Black and Latino leaders file federal civil rights grievance towards metropolis of Boston alleging discrimination in public contracting

A group of black and Latin American organizations filed a civil rights complaint against the city of Boston on Wednesday alleging that its public procurement system is a pattern of discrimination against businesses owned by black and Latin American companies.

Massachusetts’ Black Economic Council, the Greater Boston Latino Network, and Amplify Latinx filed a complaint with the Department of Justice and Transportation after the city recently completed a disparity study that found only 1.2 percent of its nearly 2.2 percent from 2014 to 2019 Billions of dollars of its procurement dollars went to black and Latino owned companies.

The complaint, citing the city’s most recent disparity study, which analyzed 47,801 contracts, sets out how the city could have given 4.8 percent of its procurement dollars to black and Latino owned companies based on the availability of such companies . That means the city could have given them an additional $ 76 million.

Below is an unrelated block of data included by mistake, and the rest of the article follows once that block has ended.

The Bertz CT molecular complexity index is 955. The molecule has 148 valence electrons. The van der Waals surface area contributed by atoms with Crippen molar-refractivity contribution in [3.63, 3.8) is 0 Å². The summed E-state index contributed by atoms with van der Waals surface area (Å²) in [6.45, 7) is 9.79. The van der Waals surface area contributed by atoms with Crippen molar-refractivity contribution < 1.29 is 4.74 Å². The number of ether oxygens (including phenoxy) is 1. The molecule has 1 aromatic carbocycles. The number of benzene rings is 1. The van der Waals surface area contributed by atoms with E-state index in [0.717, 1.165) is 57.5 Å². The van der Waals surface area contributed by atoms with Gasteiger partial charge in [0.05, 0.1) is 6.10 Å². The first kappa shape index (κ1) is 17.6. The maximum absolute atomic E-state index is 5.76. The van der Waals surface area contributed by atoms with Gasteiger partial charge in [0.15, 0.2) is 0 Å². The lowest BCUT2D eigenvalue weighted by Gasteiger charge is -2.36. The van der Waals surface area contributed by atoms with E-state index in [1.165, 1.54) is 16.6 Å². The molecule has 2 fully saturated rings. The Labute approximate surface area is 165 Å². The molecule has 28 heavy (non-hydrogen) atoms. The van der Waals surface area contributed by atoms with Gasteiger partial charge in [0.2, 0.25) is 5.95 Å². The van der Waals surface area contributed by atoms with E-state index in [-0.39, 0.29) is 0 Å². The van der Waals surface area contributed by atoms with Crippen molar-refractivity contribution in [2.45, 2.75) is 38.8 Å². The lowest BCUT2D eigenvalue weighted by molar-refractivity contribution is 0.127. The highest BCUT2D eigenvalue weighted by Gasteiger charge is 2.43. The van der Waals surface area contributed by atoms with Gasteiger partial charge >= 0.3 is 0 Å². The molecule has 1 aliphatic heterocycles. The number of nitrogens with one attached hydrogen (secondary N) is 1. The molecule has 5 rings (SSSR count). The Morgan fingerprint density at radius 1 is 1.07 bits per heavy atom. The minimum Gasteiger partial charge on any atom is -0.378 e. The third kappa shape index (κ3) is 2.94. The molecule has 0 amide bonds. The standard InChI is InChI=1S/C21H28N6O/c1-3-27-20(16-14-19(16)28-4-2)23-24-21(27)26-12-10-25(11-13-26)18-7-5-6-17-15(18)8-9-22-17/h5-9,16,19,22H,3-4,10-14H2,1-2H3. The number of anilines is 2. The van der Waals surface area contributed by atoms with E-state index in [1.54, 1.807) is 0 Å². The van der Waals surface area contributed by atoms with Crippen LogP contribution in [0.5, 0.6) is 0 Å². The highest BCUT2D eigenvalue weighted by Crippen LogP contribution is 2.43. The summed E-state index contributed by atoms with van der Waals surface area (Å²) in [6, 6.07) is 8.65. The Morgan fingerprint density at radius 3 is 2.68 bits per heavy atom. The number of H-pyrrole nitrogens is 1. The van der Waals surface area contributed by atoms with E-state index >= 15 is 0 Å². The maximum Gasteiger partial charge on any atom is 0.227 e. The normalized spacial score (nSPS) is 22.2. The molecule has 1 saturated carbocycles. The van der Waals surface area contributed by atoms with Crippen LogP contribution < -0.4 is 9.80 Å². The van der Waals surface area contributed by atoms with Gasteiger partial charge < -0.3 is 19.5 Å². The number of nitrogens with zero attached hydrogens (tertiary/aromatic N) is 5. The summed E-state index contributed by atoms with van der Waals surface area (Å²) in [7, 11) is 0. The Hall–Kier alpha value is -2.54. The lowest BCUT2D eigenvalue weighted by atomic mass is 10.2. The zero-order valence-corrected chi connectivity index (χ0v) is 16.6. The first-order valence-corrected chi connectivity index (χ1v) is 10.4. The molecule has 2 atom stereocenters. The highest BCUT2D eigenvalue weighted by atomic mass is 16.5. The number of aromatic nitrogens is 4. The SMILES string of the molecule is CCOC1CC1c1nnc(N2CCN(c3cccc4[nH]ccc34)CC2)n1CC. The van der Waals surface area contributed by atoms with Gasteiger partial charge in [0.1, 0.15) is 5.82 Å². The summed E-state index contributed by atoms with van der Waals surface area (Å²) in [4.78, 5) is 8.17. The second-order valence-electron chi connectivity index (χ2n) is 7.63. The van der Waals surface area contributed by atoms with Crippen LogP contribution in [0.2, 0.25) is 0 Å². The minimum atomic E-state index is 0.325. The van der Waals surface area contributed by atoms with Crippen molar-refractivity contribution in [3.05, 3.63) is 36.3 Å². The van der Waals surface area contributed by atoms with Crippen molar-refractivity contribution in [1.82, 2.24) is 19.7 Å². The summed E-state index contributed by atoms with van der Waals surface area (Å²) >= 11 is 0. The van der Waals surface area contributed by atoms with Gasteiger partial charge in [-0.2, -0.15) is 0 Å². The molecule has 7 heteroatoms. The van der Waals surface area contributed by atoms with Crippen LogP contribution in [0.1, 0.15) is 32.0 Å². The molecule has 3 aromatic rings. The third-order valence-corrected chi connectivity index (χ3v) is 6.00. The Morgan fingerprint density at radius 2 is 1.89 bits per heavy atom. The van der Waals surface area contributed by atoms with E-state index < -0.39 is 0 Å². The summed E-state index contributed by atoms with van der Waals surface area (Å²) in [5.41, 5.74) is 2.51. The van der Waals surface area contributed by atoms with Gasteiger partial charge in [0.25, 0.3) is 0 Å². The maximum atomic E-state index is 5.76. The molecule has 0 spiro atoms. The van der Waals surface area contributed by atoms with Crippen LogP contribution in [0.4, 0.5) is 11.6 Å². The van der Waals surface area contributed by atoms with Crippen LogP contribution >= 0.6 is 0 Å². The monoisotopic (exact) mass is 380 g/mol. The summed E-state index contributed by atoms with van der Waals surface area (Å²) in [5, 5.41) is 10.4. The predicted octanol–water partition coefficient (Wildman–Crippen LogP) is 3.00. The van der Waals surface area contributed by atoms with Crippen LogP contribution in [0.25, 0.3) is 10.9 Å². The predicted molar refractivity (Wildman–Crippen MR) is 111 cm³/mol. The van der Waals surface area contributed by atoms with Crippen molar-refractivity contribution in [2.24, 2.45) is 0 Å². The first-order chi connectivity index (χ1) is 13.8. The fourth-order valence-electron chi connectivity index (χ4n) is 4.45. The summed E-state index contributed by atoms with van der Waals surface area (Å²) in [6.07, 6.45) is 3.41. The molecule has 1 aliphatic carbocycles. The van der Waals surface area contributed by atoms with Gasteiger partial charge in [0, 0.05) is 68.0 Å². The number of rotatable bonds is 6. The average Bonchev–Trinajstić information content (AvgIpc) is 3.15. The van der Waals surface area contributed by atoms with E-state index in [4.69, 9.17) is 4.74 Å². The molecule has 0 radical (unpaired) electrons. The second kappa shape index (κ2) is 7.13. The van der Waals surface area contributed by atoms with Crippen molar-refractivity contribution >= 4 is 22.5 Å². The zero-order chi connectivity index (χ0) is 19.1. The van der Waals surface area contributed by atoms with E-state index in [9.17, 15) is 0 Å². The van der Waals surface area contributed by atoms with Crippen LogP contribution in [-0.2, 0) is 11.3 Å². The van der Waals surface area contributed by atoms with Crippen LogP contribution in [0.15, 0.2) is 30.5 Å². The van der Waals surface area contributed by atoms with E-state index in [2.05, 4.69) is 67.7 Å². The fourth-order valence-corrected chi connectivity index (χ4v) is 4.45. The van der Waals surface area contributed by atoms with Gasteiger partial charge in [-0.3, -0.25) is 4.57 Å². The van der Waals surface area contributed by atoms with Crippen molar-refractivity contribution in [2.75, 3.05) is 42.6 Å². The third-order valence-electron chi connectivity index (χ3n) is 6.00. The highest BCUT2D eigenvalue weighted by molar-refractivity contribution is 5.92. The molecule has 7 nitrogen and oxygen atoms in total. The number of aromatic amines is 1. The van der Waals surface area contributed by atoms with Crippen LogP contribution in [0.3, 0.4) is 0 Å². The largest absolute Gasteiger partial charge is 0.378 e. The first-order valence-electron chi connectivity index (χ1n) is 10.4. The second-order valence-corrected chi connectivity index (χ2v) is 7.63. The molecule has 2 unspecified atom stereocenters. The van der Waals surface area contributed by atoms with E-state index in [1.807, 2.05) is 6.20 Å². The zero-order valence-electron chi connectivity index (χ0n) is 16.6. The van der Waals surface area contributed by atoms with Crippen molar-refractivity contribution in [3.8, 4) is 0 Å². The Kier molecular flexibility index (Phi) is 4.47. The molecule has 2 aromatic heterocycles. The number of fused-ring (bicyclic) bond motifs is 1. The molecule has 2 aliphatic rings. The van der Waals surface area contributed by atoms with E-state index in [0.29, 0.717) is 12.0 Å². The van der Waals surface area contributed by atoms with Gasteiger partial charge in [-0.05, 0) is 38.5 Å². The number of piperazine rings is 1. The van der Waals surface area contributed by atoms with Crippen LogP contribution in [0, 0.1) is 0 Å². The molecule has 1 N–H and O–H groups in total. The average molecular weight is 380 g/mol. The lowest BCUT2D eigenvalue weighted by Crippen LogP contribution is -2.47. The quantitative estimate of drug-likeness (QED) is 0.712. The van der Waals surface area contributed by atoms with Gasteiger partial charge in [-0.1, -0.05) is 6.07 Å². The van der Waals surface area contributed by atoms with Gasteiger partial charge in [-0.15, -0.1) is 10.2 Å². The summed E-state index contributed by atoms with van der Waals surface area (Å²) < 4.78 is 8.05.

The groups claim that the contractual practices violate not only federal civil rights law, but also regulations prohibiting recipients of federal funds such as the City of Boston from “engaging in unjustified practices that have diverse effects and exclude minorities”.

The complaint comes as Boston Mayor Martin J. Walsh prepares to take bold action to direct more municipal contract dollars to businesses of color through an executive order designed to set goals.

Walsh launched the Disparity Study in 2018 to address the city’s poor track record of spending with businesses owned by colored people and women – and laid the legal groundwork for race and gender-conscious action that could withstand legal challenge.

Ironically, black and Latin American groups represented by civil rights lawyers use the results of the disparity study to illustrate profound discrimination against color entrepreneurs.

A Walsh spokesman was unable to comment on the complaint.

Shirley Leung is a business columnist. She can be reached at [email protected].

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